Friday, July 9, 2010

Amateur-to-Amateur Music Lessons

My second post for Arcade...

Imagine that you’ve recently become a big fan of salsa or Cuban son. You decide you want to learn more about how the music works—maybe even take a few conga lessons yourself. On a whim, you do a YouTube search for “conga lessons”. Today, the top result is a lesson called “Poncho Sanchez- Fundimentals of Latin Music- Conga”, posted by Gordanius in 2007. It has attracted 469,226 views, which seems to lend it a bit of authority. You hit play, and Poncho Sanchez introduces himself and starts to explain the names of the different-sized conga drums in front of him.



While the video runs, you idly scroll down to the comment section. In the “Highest Rated Comments” section, a commenter seems to be defending Sanchez from a criticism that’s no longer onscreen:


Your Spanish is good enough for you to understand that this defense relies on the claim that no gringo can match the Latin touch, which is inborn in the blood of Latinos. (And if you’re me, you find this whole line of argument depressing.) Further down, another commenter criticizes Sanchez—first for pedagogical inefficiency (he could explain the same material in fewer words), but also for playing that lacks “sabor”; he’s fine technically, but he doesn’t SPEAK with the congas.


Another person recommends a different YouTube channel, and notes that these days students don’t have to rely on a single teacher’s example:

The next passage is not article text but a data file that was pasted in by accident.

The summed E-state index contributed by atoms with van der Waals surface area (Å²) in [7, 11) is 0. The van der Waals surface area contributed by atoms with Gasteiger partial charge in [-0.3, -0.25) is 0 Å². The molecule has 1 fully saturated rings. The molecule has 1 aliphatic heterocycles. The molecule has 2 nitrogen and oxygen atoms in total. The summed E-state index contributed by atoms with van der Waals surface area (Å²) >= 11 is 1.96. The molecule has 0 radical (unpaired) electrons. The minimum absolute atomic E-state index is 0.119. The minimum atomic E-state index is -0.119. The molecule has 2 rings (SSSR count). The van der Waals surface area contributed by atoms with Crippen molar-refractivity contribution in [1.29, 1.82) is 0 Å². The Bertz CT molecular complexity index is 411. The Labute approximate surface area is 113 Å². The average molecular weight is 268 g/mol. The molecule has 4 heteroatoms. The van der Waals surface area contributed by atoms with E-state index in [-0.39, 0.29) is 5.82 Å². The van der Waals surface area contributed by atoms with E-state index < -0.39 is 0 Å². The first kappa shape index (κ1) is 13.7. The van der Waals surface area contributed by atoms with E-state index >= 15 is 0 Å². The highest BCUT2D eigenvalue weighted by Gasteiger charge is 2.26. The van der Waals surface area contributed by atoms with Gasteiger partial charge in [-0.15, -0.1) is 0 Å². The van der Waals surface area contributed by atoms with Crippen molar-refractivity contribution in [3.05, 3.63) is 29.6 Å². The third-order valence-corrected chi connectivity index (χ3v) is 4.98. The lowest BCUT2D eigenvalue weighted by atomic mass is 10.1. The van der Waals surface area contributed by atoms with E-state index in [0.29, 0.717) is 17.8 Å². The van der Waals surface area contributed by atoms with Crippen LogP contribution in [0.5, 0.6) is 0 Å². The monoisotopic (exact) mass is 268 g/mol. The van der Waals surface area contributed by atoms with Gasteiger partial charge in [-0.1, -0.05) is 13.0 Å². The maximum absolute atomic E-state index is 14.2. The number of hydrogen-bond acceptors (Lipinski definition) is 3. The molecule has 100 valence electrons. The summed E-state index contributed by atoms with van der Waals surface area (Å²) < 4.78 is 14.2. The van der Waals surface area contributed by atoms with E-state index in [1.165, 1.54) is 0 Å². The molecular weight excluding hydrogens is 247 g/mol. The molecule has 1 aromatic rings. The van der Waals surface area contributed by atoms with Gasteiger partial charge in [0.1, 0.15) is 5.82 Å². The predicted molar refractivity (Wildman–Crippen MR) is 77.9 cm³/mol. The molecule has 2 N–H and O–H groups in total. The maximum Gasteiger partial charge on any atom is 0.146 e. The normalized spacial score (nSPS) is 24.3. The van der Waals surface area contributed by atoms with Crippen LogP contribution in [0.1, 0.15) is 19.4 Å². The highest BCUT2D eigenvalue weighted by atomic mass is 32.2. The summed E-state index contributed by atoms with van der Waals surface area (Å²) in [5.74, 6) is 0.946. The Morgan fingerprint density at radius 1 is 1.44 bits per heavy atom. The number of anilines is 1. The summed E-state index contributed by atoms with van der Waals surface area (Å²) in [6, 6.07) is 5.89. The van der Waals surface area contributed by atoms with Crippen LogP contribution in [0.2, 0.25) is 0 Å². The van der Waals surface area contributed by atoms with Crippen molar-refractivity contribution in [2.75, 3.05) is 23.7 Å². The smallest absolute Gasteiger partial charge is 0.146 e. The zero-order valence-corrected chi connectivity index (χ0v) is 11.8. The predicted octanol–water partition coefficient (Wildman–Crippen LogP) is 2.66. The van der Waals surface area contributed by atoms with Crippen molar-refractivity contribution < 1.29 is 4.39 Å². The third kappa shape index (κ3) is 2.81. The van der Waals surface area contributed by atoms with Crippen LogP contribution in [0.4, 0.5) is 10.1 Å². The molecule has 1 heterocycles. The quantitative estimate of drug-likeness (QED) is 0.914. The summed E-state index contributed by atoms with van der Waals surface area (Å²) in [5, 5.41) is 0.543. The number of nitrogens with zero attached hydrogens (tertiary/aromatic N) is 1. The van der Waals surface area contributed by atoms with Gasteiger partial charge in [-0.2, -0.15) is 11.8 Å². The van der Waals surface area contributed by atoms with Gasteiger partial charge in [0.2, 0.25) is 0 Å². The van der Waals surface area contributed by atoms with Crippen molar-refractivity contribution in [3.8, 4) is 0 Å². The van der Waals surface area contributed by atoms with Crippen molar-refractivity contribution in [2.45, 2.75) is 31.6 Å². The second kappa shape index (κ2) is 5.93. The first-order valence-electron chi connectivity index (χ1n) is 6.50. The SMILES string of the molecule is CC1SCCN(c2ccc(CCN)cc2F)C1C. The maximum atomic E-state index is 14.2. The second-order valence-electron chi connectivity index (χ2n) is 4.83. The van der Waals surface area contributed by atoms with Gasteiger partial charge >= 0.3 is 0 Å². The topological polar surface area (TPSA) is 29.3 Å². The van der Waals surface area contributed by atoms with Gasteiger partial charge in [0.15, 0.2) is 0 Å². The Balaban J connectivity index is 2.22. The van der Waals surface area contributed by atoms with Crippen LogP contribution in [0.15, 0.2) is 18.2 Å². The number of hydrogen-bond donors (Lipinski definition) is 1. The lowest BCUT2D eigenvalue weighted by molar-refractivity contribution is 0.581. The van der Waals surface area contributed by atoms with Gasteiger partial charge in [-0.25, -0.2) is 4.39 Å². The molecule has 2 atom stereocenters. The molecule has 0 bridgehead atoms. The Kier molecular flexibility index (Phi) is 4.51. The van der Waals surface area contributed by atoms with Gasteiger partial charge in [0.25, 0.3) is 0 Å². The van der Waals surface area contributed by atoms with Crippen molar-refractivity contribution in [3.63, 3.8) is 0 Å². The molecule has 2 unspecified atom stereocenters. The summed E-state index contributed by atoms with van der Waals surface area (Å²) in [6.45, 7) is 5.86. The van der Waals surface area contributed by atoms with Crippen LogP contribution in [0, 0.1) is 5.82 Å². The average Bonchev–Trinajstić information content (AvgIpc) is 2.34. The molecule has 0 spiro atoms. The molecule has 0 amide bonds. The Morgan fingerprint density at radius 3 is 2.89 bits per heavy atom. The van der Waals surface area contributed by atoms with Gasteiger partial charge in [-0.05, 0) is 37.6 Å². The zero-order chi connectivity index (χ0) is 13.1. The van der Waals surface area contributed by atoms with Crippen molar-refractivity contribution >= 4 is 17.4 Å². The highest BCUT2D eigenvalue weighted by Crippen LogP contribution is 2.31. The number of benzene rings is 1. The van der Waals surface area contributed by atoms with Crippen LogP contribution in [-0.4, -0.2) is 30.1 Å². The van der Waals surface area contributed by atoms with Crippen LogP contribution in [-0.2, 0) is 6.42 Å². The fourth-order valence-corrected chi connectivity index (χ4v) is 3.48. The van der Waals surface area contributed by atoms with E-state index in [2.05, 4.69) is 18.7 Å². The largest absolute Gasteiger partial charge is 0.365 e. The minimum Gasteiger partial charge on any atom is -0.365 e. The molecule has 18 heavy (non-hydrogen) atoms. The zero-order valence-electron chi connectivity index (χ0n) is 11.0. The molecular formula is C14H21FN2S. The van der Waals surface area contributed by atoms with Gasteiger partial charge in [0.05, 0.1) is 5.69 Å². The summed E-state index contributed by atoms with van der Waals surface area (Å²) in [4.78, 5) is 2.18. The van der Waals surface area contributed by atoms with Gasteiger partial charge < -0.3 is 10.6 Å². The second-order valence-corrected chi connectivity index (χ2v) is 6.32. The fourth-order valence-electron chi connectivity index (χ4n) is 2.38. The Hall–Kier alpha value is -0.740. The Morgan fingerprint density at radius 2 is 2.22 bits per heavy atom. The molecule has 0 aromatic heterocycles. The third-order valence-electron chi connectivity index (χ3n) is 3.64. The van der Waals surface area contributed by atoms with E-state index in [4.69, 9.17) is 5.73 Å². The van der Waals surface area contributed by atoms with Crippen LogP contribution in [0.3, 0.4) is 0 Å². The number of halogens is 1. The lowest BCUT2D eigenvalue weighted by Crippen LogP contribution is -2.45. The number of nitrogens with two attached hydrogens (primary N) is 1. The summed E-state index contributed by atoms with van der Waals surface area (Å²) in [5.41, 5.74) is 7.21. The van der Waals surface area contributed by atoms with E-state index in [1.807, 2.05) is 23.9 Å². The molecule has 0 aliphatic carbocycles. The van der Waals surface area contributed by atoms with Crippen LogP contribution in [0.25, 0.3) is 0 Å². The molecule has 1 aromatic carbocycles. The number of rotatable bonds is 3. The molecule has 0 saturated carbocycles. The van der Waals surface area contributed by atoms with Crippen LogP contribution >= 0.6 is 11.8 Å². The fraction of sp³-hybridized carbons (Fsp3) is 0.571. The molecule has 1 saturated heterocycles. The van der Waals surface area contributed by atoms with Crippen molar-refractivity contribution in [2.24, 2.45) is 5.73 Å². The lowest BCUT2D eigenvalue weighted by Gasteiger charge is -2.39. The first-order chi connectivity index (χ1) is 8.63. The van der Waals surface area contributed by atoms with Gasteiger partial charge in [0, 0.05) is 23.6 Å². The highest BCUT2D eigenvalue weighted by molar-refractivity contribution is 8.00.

This seems like a good point, but you don’t feel qualified to compare different players’ techniques—you’re looking for beginner lessons. You back up to your search results page and click on the second video in the list, which is titled “Conga Lesson 1: Basic Tones- Nate Torres”. 68,158 views, not too shabby. Nate Torres introduces himself and promises that this video is the first in a series.



Both the teacher and the video production are far less professional than in the Poncho Sanchez example. It seems very likely that the Torres video was made for YouTube, whereas when you Google the title of the Sanchez video it looks like it’s probably an excerpt (unauthorized?) from an instructional DVD of the same name released in 2005. Sanchez is on stage or in a studio, with well-miked drums displayed from multiple camera angles. Nate Torres seems to be in his living room—or maybe more likely his parents’ living room, given his age and the visible d├ęcor. The lighting isn’t great and the sound reproduction is fuzzy. Torres fidgets with his hat and shifts in his seat; he has none of Sanchez’s gravitas. On the other hand, by 35 seconds into the video Torres is telling you exactly how to position your hand in order to get an open tone out of your drum. “What you’re going to do is have your fingers lined up just like this, close together, with your thumb out, so your thumb doesn’t get in the way.” He uses his own left hand to shape the position of his right hand, inviting you to do the same—a physical correction from an imagined teacher. He offers a visual cue for exactly where to strike the drum: “making sure that your knuckle line lines up with the rim of the drum”. Then he slowly demonstrates three strokes and looks right at the camera, seeming to ask, “Did you get it?”